Accordion/Brief History of the Accordion
The accordion is one of several European inventions of the early 19th century that used free reeds driven by a bellows; notable among them were:
- The Aeoline, by German Bernhard Eschenbach (and his cousin, Caspar Schlimbach), 1810.
- Was a piano with added aeoline register.
- Aeoline Harmonika and Pysharmonika are very similar names at that time.
- Aeoline and Aura ware first without bellows or keyboard. This originals eventually evolved in Harmonica
- The Hand Physhamonika Anton Haeckel 1818 Hand type mentioned in music newspaper 1821.
- The flutina, by Pichenot Jeune, ca. 1831
- The concertina, patented in two forms (perhaps independently):
- Carl Friedrich Uhlig, 1834.
- Sir Charles Wheatstone, examples built after 1829, but not patented until 1844
An instrument called accordion was first patented in 1829 by Cyrill Demian in Vienna. (Interestingly, the original patent shows the name "eoline" crossed out and replaced with "accordion" in different handwriting). Demian's instrument bore little resemblance to modern instruments: It only had a left hand keyboard; the right hand simply operated the bellows. One key feature for which Damian sought the patent was the sounding of an entire chord by depressing one key. His instrument also could sound two different chords with the same key: one for each bellows direction (press, draw); this is called a bisonoric action.
At that time in Vienna, mouth harmonicas with "Kanzellen" (chambers) had already been available for many years, along with bigger instruments driven by hand bellows. The diatonic key arrangement was also already in use on mouth-blown instruments. Demian's patent thus covered an accompanying instrument: an accordion played with the left hand, opposite to the way that contemporary chromatic hand harmonicas were played, small and light enough to for travellers to take with them and use to accompany singing. The patent also described instruments with both bass and treble sections, although Demian preferred the bass-only instrument owing to its cost and weight advantages.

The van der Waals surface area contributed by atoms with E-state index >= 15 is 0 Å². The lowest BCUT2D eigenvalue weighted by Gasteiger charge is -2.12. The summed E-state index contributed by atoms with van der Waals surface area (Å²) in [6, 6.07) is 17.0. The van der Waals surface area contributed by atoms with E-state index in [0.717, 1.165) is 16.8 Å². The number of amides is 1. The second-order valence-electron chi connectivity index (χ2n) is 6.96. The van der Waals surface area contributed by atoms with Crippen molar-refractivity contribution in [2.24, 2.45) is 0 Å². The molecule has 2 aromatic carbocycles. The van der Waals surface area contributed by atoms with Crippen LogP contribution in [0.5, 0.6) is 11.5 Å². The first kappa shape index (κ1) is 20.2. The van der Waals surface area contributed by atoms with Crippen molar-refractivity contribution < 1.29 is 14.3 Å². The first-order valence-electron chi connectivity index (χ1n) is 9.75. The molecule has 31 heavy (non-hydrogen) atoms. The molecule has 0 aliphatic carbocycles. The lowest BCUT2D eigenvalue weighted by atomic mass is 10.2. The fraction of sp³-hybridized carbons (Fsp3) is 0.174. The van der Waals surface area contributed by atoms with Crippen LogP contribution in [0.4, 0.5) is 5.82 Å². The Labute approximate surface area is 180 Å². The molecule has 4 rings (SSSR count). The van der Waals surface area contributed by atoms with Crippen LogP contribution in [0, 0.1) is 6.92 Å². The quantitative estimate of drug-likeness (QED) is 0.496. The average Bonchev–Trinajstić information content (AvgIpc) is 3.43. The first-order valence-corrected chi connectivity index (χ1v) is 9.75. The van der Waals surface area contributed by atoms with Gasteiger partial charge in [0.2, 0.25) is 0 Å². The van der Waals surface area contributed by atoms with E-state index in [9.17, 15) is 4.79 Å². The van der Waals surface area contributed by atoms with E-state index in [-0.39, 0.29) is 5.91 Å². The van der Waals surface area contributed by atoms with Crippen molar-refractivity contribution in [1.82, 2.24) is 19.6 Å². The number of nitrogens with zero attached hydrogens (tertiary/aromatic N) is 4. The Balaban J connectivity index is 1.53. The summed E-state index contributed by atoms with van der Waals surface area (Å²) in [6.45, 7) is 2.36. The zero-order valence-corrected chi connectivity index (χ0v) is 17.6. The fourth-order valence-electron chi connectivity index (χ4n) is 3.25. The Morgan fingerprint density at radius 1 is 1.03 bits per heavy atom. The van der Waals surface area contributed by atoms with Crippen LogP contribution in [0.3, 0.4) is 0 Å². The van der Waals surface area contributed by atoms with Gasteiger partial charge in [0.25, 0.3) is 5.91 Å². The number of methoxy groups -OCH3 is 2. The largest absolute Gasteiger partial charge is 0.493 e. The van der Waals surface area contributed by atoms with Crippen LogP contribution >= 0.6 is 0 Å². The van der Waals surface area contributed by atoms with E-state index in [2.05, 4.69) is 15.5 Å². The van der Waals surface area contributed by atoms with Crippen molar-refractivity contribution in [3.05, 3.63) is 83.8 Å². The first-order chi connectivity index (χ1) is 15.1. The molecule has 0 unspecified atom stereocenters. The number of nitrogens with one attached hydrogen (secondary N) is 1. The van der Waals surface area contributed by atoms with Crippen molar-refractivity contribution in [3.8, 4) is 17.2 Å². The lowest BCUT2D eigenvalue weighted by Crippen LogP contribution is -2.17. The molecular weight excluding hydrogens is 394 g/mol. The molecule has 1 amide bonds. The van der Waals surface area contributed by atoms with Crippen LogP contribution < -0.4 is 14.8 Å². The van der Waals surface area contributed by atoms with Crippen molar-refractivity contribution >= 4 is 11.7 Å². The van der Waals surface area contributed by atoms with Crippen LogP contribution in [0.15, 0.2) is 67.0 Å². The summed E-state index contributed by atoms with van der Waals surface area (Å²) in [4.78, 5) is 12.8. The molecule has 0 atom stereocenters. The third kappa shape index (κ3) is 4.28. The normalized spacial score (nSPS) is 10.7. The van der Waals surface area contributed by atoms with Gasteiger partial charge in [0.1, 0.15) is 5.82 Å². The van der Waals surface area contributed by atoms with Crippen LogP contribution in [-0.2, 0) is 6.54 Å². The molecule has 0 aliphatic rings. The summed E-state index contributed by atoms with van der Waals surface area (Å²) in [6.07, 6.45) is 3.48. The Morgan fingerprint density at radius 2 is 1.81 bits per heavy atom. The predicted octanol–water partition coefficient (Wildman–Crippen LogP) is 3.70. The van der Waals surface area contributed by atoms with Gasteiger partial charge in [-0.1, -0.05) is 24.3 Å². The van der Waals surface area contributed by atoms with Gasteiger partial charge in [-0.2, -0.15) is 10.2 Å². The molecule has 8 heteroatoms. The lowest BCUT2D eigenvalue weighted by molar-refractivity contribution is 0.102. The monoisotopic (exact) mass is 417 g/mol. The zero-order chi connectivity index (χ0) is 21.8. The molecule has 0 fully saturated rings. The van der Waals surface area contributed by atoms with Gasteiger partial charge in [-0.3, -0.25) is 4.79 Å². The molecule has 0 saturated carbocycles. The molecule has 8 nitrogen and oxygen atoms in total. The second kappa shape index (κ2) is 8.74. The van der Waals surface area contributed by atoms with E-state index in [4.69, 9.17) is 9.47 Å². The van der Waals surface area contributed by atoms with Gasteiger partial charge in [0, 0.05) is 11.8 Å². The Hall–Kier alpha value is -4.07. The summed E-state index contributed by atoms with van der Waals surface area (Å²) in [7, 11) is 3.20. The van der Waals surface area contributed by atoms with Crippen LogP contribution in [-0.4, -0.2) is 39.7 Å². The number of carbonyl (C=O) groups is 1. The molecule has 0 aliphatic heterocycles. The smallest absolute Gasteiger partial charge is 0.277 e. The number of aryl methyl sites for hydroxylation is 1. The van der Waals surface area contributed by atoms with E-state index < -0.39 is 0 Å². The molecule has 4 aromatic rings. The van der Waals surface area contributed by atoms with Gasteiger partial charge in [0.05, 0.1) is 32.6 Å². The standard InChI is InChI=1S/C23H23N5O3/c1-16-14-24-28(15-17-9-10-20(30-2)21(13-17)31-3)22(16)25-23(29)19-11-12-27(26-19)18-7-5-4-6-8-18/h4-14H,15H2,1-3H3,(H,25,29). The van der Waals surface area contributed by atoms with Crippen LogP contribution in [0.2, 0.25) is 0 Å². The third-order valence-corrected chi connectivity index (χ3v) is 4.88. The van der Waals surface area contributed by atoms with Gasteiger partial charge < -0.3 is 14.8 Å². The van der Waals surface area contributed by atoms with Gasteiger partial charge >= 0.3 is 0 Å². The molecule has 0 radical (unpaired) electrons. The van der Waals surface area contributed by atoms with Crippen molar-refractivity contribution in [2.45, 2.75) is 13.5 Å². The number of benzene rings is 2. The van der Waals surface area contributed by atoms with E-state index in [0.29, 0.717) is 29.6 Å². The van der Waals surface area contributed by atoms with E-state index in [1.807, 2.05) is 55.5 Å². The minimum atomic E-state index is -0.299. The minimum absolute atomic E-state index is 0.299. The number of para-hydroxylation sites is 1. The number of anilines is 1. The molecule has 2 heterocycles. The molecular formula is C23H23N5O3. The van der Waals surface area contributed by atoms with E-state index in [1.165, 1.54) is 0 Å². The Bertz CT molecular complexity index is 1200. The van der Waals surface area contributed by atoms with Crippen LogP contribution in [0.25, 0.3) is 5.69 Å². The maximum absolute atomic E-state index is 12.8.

The musician Adolph Müller described a great variety of instruments in his 1833 "Schule für Accordion". At the time, Vienna and London had a close musical relationship, with musicians often performing in both cities in the same year, so it is possible that Wheatstone was aware of this type of instrument and may have used them to put his key-arrangement ideas into practice.
Jeune's flutina resembles Wheatstone's concertina in internal construction and tone colour, but it appears to complement Demian's accordion functionally. The flutina is a one-sided bisonoric melody-only instrument whose keys are operated with the right hand while the bellows is operated with the left. When the two instruments are combined, the result is quite similar to diatonic button accordions still manufactured today.
Further innovations followed and continue to the present: Various keyboard systems have been developed; voicings (the combination of multiple tones at different octaves) have been developed, with mechanisms to switch between different voices during performance; different methods of internal construction to improve tone, stability and durability, and so on.